I’m trying new things. Well I’m trying to try new things. I’m finding that as rewarding as it can be, it’s not as easy as it sounds. Especially when my knees, which chirp like a bowl of Rice Krispies in milk, are so loud they drown out my good intentions.
One of my priorities as I set out on my give-anything-a-go adventure, is to listen to my whispering cheerleader. The one that beckons me lovingly go ahead, try it. She’s much cooler than my loud inner critic who has no tact. You’re too old, you won’t be able to, you never, you can’t, blah, blah, freakin’ blah.
So I’ve been putting myself to the test lately when trying new things, quietly facing friends and strangers a like with my new internal guide - What’s stopping me? What’s stopping me from hanging upside down in a cocoon of silk, or wearing a tank top in public, or (insert scary new activity here)?
Actually, if I’m being honest, a more insightful question would be, who is stopping me? Me? You? Is this my ‘stuff’ or your ‘stuff’? Staying present in a moment when I simply want to cave takes commitment on my part, and I’m still learning the nuances of when to dig in and when to let go. Really, I enjoy walking right now. It’s really okay, you can run, and I’ll walk. Realizing that sometimes my comfortable makes others feel uncomfortable. That’s their stuff—and not my problem.
As the weeks go by, some days have brought a little pushing back, some forward motion, some confusion, some clarity and some chips. (As in chips and guac, or the chocolate variety, typically found in cookies…there are definitely some perks to being a work in progress.)
As I venture outside my comfort zone, I’ve realized a few things. I don’t feel my age. I feel younger, which causes me to have a warped sense of having more time than I might have. I’ve let too many days slip through my fingers, taking my age for granted, always banking on a body that can do what I want to do when I want to do it. Which leads me to overestimating what my 49-year-old body can do. Don’t be silly! Of course I can pull my body up off the floor and into this hanging silk cocoon. Until I couldn’t.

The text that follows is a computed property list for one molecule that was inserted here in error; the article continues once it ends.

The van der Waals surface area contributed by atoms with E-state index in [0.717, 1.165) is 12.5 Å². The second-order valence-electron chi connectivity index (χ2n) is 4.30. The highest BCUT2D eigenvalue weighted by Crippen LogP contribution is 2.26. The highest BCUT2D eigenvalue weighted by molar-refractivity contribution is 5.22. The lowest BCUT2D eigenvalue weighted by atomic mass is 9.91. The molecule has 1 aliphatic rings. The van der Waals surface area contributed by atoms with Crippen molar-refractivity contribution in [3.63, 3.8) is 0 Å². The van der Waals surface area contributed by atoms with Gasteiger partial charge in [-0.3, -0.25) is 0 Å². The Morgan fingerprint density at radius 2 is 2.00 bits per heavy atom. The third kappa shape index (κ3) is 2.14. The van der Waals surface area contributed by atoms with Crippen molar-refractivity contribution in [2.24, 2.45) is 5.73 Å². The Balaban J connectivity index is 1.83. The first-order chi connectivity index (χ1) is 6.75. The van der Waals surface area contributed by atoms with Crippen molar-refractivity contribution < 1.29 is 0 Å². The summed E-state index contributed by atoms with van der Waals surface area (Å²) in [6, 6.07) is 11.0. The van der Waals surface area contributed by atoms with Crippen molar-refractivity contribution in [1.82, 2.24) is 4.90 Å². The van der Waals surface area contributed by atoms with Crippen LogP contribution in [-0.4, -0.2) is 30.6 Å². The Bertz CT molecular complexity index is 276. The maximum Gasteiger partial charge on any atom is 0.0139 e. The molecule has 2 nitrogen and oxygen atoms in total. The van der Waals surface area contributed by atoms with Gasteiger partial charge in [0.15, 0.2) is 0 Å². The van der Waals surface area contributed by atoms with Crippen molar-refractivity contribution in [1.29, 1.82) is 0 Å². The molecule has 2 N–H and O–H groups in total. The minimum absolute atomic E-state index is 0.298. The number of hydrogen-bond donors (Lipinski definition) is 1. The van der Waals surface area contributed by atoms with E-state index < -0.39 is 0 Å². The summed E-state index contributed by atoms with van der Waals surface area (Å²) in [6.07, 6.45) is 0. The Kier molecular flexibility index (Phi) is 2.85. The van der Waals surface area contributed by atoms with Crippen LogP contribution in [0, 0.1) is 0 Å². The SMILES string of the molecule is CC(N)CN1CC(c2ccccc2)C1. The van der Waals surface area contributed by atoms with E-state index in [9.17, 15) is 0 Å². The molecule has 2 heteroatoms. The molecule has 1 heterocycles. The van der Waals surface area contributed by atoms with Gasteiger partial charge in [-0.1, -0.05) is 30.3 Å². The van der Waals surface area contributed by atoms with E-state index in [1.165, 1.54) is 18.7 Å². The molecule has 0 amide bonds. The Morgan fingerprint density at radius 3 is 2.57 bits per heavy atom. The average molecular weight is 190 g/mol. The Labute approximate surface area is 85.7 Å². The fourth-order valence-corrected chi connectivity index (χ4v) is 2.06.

At first sight, the only vision I had was of me gracefully climbing into that silk pod, enlisting a strength I believed was simply in reserve, just waiting to be called upon. The reality was, that yes, I was strong(ish), but there was more moaning, groaning, laughing, and sweating than I had imagined. In fact, there was A LOT of sweating, and I couldn’t stand the heat. At that point I had two options, take off my shirt or pass out. Hanging there, in my silk pod, safely secluded from the rest of the class, I took my shirt off, revealing my tank top. Yay me.
Then I realized that I would have to come out of the cocoon. I couldn’t decide if I felt brave or sick to my stomach, and naked, I definitely felt naked. Funny how I thought hanging upside down would be the scariest thing I would do that day.
I’ve also realized I still have a lot of work to do on meeting myself where I am, and that is okay. Because as much as I don’t think I have enough time, I am also realizing that isn’t the truth. I have as much time as I want to take.
Last week, I allowed myself to stay longer on the trail than I had planned. My mind was racing with you have so much to do, you have work, you have this, you have that…so many urgent things to get done. I was so close to scuttling back to my car. Then I remembered I had to put on my try-new-things mentality. Which immediately forced me to change my inner conversation. You deserve this time, and nothing is more urgent than your health. My thirty minutes of trail time transitioned into sixty minutes of me time. And you know what? Nothing in my scheduled suffered because of it.
I stayed and lingered on the shore a little longer than I normally would, and it was fantastic. I even sat on a piece of driftwood, closed my eyes, and soaked up the sun. (I know: sitting on a piece of driftwood is life changing, right? Turns out, it kinda is.)
As I made my way back to the trailhead, I noticed a woman ahead of me. Nothing out of the ordinary, she was strolling along with her two dogs in tow, enjoying the trail. What struck me was the way she owned her space on the trail. There was something so graceful and powerful about her strides. She seemed totally unconcerned with the urgency of life, at least on that day.
I stared a few minutes longer, totally engrossed by her presence and grateful that I was behind her; facing her with my gaze and curiosity would have been a little awkward.
I thought about my own strides. I was definitely in them but I wasn’t owning them the way I know I can.
I took one more look at the woman ahead of me on the trail, taking each stride as her own. From what I could tell, she was loving every minute of it. I want to feel like that. What’s stopping me? Nothing. Absolutely nothing.
I zipped up my jacket like a big hug, and I took a step forward, feeling downright joyful. Here I am, all of me, my big hips, my big smile, my big heart, my not-so-strong core…the inner critic is quieter, but she’s not on mute yet.
Heading back to my car, I passed a man running on the trail and looked him in the eye with confidence. Usually my face wears an explanation or apology: I’m trying to lose weight. I’ll run soon. Don’t you worry. I’ll deserve to be on this trail.
My joyful steps and direct eye contact brought my inner cheerleader to top volume: I’ll deserve? Everyone deserves to be on this trail, Denise. Everyone, including you.
The runner didn’t hear that cheerleader, but I certainly did. And she told me what he saw: a strong woman, getting out of her comfort zone and owning her strides, her energy, and her time. Her knees might be a little loud, but that was the only flaw he could name.